Core Concept 5: Bars to patentability and the impact of the first-inventor-to-file regime
In 2013, the United States transitioned from a first-to-invent (FTI) regime to a first-inventor-to-file (FITF) regime. This transition changed how startups and solo inventors needed to think about protecting their ideas and inventions with patents. In Chapter 5, I will go into detail about this significant change, explain its effects on the patent process, and describe the order in which marketing and filing a patent application should occur.
Core Concept 6: Preserving foreign patent protection
Seeking foreign patent protection can be expensive. Its value varies and depends on the strength of existing business relationships as well as the goals of the inventor. However, as I outline in Chapter 6, preserving your ability to seek foreign protection does not necessarily require significant expenditure, and is often recommended.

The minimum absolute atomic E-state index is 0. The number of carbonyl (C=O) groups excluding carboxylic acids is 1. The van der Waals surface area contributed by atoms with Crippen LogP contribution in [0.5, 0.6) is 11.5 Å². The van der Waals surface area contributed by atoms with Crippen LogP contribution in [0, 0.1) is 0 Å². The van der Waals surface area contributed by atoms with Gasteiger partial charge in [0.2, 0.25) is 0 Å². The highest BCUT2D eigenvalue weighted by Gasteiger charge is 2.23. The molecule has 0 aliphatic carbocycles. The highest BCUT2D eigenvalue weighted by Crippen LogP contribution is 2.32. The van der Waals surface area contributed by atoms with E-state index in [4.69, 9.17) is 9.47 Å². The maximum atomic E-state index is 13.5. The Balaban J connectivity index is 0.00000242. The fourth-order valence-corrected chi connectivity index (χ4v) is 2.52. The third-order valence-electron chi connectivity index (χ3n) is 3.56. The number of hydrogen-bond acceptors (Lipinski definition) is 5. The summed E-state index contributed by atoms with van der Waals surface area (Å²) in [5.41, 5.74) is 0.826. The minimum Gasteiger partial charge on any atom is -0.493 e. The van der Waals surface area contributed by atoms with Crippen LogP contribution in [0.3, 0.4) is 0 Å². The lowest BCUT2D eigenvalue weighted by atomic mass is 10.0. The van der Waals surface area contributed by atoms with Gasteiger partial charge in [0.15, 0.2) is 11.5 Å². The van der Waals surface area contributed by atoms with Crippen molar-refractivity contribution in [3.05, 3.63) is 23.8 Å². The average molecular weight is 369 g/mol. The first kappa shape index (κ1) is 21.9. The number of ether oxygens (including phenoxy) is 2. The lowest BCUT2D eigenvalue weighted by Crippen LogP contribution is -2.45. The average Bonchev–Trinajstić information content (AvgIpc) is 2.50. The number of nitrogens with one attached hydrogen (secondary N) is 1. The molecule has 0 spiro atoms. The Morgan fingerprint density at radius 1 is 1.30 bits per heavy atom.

Core Concept 7: Reviewing the overall patent process
The entire patent process can be very long and costly. In Chapter 7, I cover the major steps of the preparation of a patent application and the examination phase at the USPTO. I also outline the timing of major events involving the USPTO as well as the expected costs of preparing, examining, and maintaining a patent.